• PINs (Score:2, Insightful)

    by saint10 (248611)
    However, there is a problem with it that I see: 5 images from a set of 25 means 53,130 potential combinations. This would be much easier to crack by brute force than a standard alphanumeric password with its billions of possibilities and millions of likely choices

    What they dont mention is that pictoral passwords are intended to be used in an ATM enviornment, rather that on a LAN. The PIN for your ATM is only 4 numerics long, not even alpha-numeric. A brute forcer can do 2 million/sec on a 800mhz pc, it would brute the entire key space in a millisecond in ATMs.

    The reason why PINs are only 4 digits is the other compensating controls you have in the banking enviornment.

    1) There is an extremely limited interface to the ATM (just keypad and and a few multi-use keys).

    2) The physical security of an ATM, these suckers are actually safes that are resistant to bomb blasts, rednecks trying to tow them away with their 1/2 ton chevys, etc.

    3) The PINs are stored on a crypto device, not physically at the ATM, that destroys itself if it is pried open.

    So, this would be good for banking applications, but not good on your LAN... for obvious reasons.
  • apparent problems (Score:4, Interesting)

    by mrsbrisby (60242) on Friday December 28, 2001 @11:02AM (#2758501) Homepage
    one of the problems that many people have with "strong passwords" is *NOT* their lack of a strong kinesthetic memory- I can ``remember'' any password simply by typing it: sound familiar?

    Problem is that this has NOTHING AT ALL to do with how you actually pull out that memory. I mean, having this strong kinesthetics allows you to keep that password in your head, but it does nothing for pulling it out (unless you ALWAYS use the same password... more on this later)

    What triggers that memory really has to be one of four things: A sound, an image, a phrase (written), or a touch. That's not true, at least with me (functional keyed-retreival) but most people at least fall into those four.

    This is a cue that your mind uses to pull out those memories at the appropriate moment. The feedback starts and you can whip out your password completely automatically, right?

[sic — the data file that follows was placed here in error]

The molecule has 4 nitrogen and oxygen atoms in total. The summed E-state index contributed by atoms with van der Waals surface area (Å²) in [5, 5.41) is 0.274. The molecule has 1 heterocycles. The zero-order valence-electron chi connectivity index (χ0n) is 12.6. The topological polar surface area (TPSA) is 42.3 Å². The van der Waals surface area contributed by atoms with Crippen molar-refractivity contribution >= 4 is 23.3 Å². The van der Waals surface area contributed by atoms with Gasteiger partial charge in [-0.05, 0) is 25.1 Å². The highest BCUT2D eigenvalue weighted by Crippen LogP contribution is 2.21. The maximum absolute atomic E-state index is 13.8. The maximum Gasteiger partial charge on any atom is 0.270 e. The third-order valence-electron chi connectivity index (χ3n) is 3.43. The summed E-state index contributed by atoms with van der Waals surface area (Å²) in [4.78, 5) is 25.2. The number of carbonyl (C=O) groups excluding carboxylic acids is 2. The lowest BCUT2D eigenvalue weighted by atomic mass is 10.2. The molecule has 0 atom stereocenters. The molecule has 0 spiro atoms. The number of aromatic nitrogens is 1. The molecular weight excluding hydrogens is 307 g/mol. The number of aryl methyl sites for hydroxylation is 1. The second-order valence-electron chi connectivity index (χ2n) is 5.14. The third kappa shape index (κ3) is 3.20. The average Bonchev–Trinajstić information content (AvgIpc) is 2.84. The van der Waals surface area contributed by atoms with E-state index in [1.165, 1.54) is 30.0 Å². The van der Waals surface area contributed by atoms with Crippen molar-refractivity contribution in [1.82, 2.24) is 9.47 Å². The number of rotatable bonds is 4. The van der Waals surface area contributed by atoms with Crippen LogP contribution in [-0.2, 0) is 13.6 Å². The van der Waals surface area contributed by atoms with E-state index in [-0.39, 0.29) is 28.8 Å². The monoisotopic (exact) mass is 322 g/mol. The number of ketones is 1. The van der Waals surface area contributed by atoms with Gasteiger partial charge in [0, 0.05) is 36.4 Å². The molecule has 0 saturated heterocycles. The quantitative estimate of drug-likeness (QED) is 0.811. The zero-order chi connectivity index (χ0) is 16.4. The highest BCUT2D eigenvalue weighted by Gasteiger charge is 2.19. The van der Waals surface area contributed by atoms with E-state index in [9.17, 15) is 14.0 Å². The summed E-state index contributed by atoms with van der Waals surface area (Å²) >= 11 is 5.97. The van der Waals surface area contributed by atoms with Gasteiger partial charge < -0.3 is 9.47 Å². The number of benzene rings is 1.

Some "realistic solutions" to these problems include: BIOMETRICS - which don't require ANY memory, SINGLE LOGIN - which limit the number of cues needed, ASSYMETRIC-KEY - which relies on math, etc, etc.

    I say "realistic" because people have used them and they DO work. They don't affect that memory pathway in and of itself, but instead rely on more durable pathways (e.g. outside of the person :)

    Unrealistic methods? Pictorial passwords. Besides the obvious that they're useless to the blind, many (dare I say most? nah, I couldn't find those numbers) people lack a visual eidetic. This means that they're very easy to confuse with similar images - because they cannot be used as triggers for their memory- They simply cannot remember seeing that.

    Surely, they can remember the memory of seeing, or the act, maybe if they described it to themselves (common: turning a visual cue into an audio one, but this is time consuming and rarely works for long) - point being, it pushes WAY too much emphesis on only one cue.

    With our current method, I gain some visual cues; input fields on the left, on the right, a popup, etc. I also gain some functional cues (mail related? do I know these people? am I these people? was this just a test?)

    I then turn all these cues into the blinding flash of realization that sends my fingertips into a frenzy typing out the appropriate login and password for wherever I'm at. (except on slashdot, i'm a wuss... i use cookies :D)

    My cues may not be the same as everyone elses' but everyone does have cues. I think that changing the focus of WHAT we remember is less important than changing the cues by which we DO remember.

    (There, I think that makes more sense now)
  • neat, but... (Score:5, Informative)

    by kevin lyda (4803) on Friday December 28, 2001 @11:22AM (#2758579) Homepage
    it's not new. i remember using an apple newton that had a picture based password option.
  • I once read about a hack which consisted of analyzing the "typing rythm" of a user : this way, the system could determine whether the user was hwo he claimed to be by analyzing the time he took to enter his passwd characters, as well as the period of inactivity between pressures on each of the keyboard keys.

    Of course applying it may require some learning session from the software...

    I however think it is high time we got pressure-sensitive keyboards so that we may finally derivate such idea in some kind of computer-graphology (BTW these keyboards would be great for musicians as well as hard core gamers who need enhanced versatility while fragging around).

    Until then, I presume it would still be be possible to use the mouse to write the password instead of typing it.

    An advantage of either concept is that the annoying 3 second waiting time we have after a wrong passwd entry could be avoided if the login daemon detects that the attempt is too long to be part of a brutal force/dictionary attack.
  • by passion (84900) on Friday December 28, 2001 @11:44AM (#2758759)

    Interestingly enough, this is something that I tried hacking out a few years ago (though not under the pleasure of being funded by an academic institution).

    I found that people like to click on distinct places, and not the whitespace between shapes/objects. Otherwise, they won't be able to remember exactly which spot they clicked on. This can be analogous to people using dictionary words for their alphanumeric passwords.

    Another annoyance that I found was that hitting the exact pixel that you wanted was nearly impossible. You're more likely to hit one adjacent, or 2 away... so increasing the area of error reduces the number of possibilities.